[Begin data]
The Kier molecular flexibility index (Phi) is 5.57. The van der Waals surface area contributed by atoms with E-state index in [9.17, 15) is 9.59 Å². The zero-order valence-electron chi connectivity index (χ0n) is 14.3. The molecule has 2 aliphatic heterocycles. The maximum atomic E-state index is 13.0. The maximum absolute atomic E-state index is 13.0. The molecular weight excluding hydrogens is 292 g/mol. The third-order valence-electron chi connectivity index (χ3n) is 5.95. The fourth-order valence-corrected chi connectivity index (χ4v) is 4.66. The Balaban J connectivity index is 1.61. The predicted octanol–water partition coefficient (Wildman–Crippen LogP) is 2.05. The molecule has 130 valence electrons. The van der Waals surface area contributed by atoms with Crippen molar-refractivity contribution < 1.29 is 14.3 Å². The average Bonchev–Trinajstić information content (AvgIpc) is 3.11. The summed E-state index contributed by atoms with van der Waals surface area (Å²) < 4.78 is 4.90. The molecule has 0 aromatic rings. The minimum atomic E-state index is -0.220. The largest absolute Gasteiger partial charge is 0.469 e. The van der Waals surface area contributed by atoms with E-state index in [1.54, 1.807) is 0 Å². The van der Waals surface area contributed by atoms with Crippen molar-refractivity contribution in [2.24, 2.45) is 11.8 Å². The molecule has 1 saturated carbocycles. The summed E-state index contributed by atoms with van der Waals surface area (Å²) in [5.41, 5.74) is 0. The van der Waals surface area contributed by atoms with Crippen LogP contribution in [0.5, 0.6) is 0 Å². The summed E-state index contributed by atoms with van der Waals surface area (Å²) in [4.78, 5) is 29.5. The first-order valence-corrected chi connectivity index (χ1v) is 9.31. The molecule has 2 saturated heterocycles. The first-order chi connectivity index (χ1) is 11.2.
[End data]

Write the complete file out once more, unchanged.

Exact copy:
The Kier molecular flexibility index (Phi) is 5.57. The van der Waals surface area contributed by atoms with E-state index in [9.17, 15) is 9.59 Å². The zero-order valence-electron chi connectivity index (χ0n) is 14.3. The molecule has 2 aliphatic heterocycles. The maximum atomic E-state index is 13.0. The maximum absolute atomic E-state index is 13.0. The molecular weight excluding hydrogens is 292 g/mol. The third-order valence-electron chi connectivity index (χ3n) is 5.95. The fourth-order valence-corrected chi connectivity index (χ4v) is 4.66. The Balaban J connectivity index is 1.61. The predicted octanol–water partition coefficient (Wildman–Crippen LogP) is 2.05. The molecule has 130 valence electrons. The van der Waals surface area contributed by atoms with Crippen molar-refractivity contribution < 1.29 is 14.3 Å². The average Bonchev–Trinajstić information content (AvgIpc) is 3.11. The summed E-state index contributed by atoms with van der Waals surface area (Å²) < 4.78 is 4.90. The molecule has 0 aromatic rings. The minimum atomic E-state index is -0.220. The largest absolute Gasteiger partial charge is 0.469 e. The van der Waals surface area contributed by atoms with E-state index in [1.54, 1.807) is 0 Å². The van der Waals surface area contributed by atoms with Crippen molar-refractivity contribution in [2.24, 2.45) is 11.8 Å². The molecule has 1 saturated carbocycles. The summed E-state index contributed by atoms with van der Waals surface area (Å²) in [5.41, 5.74) is 0. The van der Waals surface area contributed by atoms with Crippen LogP contribution in [0.5, 0.6) is 0 Å². The summed E-state index contributed by atoms with van der Waals surface area (Å²) in [4.78, 5) is 29.5. The first-order valence-corrected chi connectivity index (χ1v) is 9.31. The molecule has 2 saturated heterocycles. The first-order chi connectivity index (χ1) is 11.2.